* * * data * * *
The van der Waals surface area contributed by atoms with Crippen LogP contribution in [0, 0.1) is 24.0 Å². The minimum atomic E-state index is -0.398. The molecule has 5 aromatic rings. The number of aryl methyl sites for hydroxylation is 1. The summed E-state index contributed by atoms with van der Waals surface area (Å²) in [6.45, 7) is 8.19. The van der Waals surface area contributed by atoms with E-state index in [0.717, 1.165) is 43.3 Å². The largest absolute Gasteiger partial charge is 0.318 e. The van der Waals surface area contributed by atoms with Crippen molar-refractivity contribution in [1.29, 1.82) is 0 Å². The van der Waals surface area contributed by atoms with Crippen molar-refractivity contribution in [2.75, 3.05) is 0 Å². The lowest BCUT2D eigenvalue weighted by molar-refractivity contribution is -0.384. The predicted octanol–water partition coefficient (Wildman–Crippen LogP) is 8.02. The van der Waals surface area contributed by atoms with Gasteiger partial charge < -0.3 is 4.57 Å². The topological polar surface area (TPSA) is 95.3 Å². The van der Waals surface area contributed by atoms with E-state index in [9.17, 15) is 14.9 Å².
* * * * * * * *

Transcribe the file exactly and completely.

The van der Waals surface area contributed by atoms with Crippen LogP contribution in [0, 0.1) is 24.0 Å². The minimum atomic E-state index is -0.398. The molecule has 5 aromatic rings. The number of aryl methyl sites for hydroxylation is 1. The summed E-state index contributed by atoms with van der Waals surface area (Å²) in [6.45, 7) is 8.19. The van der Waals surface area contributed by atoms with E-state index in [0.717, 1.165) is 43.3 Å². The largest absolute Gasteiger partial charge is 0.318 e. The van der Waals surface area contributed by atoms with Crippen molar-refractivity contribution in [1.29, 1.82) is 0 Å². The van der Waals surface area contributed by atoms with Crippen molar-refractivity contribution in [2.75, 3.05) is 0 Å². The lowest BCUT2D eigenvalue weighted by molar-refractivity contribution is -0.384. The predicted octanol–water partition coefficient (Wildman–Crippen LogP) is 8.02. The van der Waals surface area contributed by atoms with Gasteiger partial charge < -0.3 is 4.57 Å². The topological polar surface area (TPSA) is 95.3 Å². The van der Waals surface area contributed by atoms with E-state index in [9.17, 15) is 14.9 Å².